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Old 05-04-2008, 10:11 PM   #1
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Korean Kimchi ... ?


I really want to make kimchi, but I have some questions

All th recipes I found had sugar, In this country we don't add sugar to anything unless it's a desert

so do I have to add sugar, and dose it have big effect on the kimchi taste ?


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Old 05-04-2008, 10:21 PM   #2
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I can't answer your question but I know someone who can. She'll be on tomorrow. I will send a link to jennyema. Someone else may be able to answer though. Please check back tomorrow also.


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Old 05-05-2008, 11:25 AM   #3
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What country is "this country"? From the name I would assume perhaps Japan?

Sugar is added to a lot of savory foods, ham glaze or many stir fry's, for instance. Anything with a sweet/salty contrast.

At any rate, I've never made my own kimchi but it is indeed delicious. Best of luck.
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Old 05-05-2008, 11:34 AM   #4
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the sugar adds sweetness to cut the bitterness of the vinegar and the flavor of the fermentation. I would add it.
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Old 05-05-2008, 11:58 AM   #5
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Originally Posted by BrazenAmateur View Post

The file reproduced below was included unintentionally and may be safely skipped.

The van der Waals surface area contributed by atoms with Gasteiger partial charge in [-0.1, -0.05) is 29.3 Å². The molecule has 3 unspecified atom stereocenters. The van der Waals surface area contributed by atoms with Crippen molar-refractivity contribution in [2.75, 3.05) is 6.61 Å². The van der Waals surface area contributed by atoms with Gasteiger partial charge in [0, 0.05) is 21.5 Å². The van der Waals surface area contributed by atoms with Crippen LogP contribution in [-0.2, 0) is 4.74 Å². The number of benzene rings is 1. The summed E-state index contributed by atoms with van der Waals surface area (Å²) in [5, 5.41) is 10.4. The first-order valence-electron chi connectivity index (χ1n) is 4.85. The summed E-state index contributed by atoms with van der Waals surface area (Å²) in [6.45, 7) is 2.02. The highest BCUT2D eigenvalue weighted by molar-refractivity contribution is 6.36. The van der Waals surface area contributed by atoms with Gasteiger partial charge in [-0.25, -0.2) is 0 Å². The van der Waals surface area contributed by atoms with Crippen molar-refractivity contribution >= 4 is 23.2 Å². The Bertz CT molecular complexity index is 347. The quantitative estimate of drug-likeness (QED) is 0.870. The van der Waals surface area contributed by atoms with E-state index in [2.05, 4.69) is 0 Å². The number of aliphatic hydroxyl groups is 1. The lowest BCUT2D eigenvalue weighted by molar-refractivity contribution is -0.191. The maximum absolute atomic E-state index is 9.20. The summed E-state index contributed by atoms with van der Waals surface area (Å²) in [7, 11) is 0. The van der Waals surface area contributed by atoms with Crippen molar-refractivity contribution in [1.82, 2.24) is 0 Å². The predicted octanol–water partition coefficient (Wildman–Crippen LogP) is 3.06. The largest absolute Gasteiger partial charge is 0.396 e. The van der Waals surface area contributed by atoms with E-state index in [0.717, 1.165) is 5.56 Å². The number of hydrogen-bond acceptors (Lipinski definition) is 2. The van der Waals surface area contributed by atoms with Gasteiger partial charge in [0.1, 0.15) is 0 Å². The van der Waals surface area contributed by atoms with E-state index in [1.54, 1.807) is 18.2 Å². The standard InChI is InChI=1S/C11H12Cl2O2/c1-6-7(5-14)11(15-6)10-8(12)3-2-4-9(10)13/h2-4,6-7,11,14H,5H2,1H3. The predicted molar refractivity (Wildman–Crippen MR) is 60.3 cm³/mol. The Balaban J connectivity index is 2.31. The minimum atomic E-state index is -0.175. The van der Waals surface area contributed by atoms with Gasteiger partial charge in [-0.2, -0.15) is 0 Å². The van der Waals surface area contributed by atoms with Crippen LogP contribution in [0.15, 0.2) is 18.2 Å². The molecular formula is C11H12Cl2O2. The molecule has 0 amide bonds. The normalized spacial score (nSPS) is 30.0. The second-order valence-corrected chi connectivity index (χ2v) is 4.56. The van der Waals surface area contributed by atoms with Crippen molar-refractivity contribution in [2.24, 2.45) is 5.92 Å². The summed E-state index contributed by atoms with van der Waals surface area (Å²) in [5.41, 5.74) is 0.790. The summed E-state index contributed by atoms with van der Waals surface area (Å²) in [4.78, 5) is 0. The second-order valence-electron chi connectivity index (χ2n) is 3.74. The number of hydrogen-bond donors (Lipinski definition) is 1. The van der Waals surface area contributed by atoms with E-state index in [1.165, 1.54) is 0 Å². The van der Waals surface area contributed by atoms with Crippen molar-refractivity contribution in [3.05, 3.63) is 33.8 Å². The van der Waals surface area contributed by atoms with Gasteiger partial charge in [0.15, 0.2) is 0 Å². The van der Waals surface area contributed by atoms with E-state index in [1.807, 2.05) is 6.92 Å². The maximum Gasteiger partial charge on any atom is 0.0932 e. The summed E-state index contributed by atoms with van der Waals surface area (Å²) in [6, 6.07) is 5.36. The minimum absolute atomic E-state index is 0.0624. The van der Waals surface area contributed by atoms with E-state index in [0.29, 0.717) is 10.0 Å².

What country is "this country"? From the name I would assume perhaps Japan?
I doubt that it's Japan since sugar or mirin is added to a lot of savory dishes.

At any rate, I'll bet that this is another of those "one-and-out" posts.
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Old 05-05-2008, 12:14 PM   #6
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Most kimchi recipes call for a very small amount of sugar.

Sugar is added to savory recipes of many cuisines because, combined with salt, it enhances the savory flavor of the food.

Here's one kimchi recipe I have made before and like.
Less is not more. More is more and more is fabulous.
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Old 05-05-2008, 10:15 PM   #7
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thank you for all the replies

I guess I will make a small amount to taste

I am not from japan, it more like the middle east
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Old 05-05-2008, 11:02 PM   #8
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Kimchi kimchee

Is Korean

I would guess it is not only meant to offset the spicy hot chili paste,

but to help in fermenting. Sugar is used in brewing and other processes,

when the sugars converts to CO2 you have successfully gained energy and

the fermentation process.

I love kimchi in stir-frys, soups, salads, burgers, burritos.......and as Banchan
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Old 06-10-2008, 12:22 AM   #9
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So I guess adding sweetners such as Splender to Kimchi may not be good for fermentation purposes?
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Old 06-11-2008, 11:06 PM   #10
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If you are attempting to prepare something from another culture - you may want to follow the recipe the first time, even if it does not conform to the way you do things in your culture.

"It ain't what you don't know that gets you in trouble. It's what you know for sure that just ain't so." - Mark Twain
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